ANAND PATWARDHAN – The making of Ram Ke Naam

In 1984 after Sikh bodyguards assassinated India’s Prime Minister Indira Gandhi, a revenge pogrom took the lives of over 3000 Sikhs on the streets of Delhi. The members of the then ruling party – Congress had led most of the killer mobs; the RSS and BJP leaders led others. These overlooked facts may have been pushed under the carpet by subsequent governments, but have been widely documented and recorded by newspaper headlines and documentarians of the day.

It was this Sikh massacre that set me on the road to fight communalism with my camera. I spent an entire decade understanding, recording and documenting different instances of the rise of the religious rights in different parts of the country. I have documented diverse movements – from the Khalistani upsurge in Punjab, the glorification of Sati in Rajasthan to the movementsthat took place to replace the Babri Mosque in Ayodhya with a temple to Lord Ram. The Ram Janmabhoomi – Babri Masjid issue is what I will be elaborating about in my article.

The material I filmed in this context was complex and diverse. Trying to encompass it all into a single film would have been long and confusing. So I segregated my recordings and eventually three distinct films emerged from the footage shot between 1984 and 1994, all broadly describing the rise of religious fundamentalism and the resistance offered by secular forces in the country.

Una Mitran Di Yaad Pyaari/ In Memory of Friends, was the first film to get completed, and depictedPunjab in the 1980’s where the Khalistanis and the Indian government were claiming Bhagat Singh as their hero. Unfortunately, only followers of the Left government seemed to remember his teachings through a booklet called “Why I am an Atheist”, which he wrote from his death cell.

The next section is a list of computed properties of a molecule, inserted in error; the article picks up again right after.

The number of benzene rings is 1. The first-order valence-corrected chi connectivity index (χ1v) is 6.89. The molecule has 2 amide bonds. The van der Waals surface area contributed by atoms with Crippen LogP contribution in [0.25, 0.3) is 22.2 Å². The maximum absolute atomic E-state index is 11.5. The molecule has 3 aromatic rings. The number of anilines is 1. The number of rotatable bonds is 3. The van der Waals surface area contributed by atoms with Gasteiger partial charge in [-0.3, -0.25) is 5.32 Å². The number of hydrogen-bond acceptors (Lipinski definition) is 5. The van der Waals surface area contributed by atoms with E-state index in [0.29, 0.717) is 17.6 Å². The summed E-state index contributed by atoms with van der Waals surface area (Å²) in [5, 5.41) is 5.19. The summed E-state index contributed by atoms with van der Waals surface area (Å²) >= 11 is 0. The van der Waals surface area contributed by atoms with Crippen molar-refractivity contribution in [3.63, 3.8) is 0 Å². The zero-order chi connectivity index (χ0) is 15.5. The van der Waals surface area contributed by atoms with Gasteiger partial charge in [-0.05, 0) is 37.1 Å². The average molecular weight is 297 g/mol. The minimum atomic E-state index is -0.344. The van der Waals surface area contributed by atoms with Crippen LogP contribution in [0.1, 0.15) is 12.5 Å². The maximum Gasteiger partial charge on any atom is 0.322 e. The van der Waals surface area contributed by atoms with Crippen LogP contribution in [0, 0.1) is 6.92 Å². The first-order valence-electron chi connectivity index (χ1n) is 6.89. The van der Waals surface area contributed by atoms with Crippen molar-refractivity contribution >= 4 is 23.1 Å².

The second film was Ram KeNaam/In the Name of God on the rise of Hindu fundamentalism as witnessed in the temple-mosque controversy in Ayodhya, and the third was Pitra, Putra aur Dharmayuddha/Father, Son and Holy War on the connection between religious violence and the male psyche. All three films tackled communalism, but each used a different prism to analyze what was happening.

In Memory of Friends highlighted the writings of Bhagat Singhsuggesting that class solidarity was the antidote to religious division. Father, Son and Holy War looked at the issue from the prism of gender.

For this article, I will concentrate on Ram KeNaam, which became a trilogy on communalism. The film covers the proceedings over a span of two years (1990-92), but the background is in the mid-1980’s when the Vishwa Hindu Parishad and sister organizations of the Hindutva family (the sangh parivar) was searching for a way to capture the imagination of the Hindus of India; who at 83%, constitute the real vote bank of this country.

Dharam Sansad (Parliament of Priests) in 1984 (the year Indira Gandhi was killed and the Congress rode to power on a sympathy wave) identified 3000 sites of potential conflict between Hindus and Muslims that could mobilize the sentiments of Hindus and polarize the nation.

The top three sites chosen were at Ayodhya, Kashi and Mathura. The DharamSansad decided to start with the Ram temple/Babri Masjid in Ayodhya. Soon began a nationwide, village-to-village campaign to collects bricks and money to build a grand Ram temple in place of Babri Masjid.

The campaign went international, as non-resident Indians chipped in funds and support from distant lands. By design or by remarkable coincidence, India’s state controlled television channel Doordarshan, started to run a never-ending serial on the Hindu epic Ramayana (The story of Lord Ram). In those days there were hardly any other channels/ choices and this got an entire nation hooked on to mythology.

These ingredients were already at play when BJP stalwart L. K. Advani set out on his chariot of fire.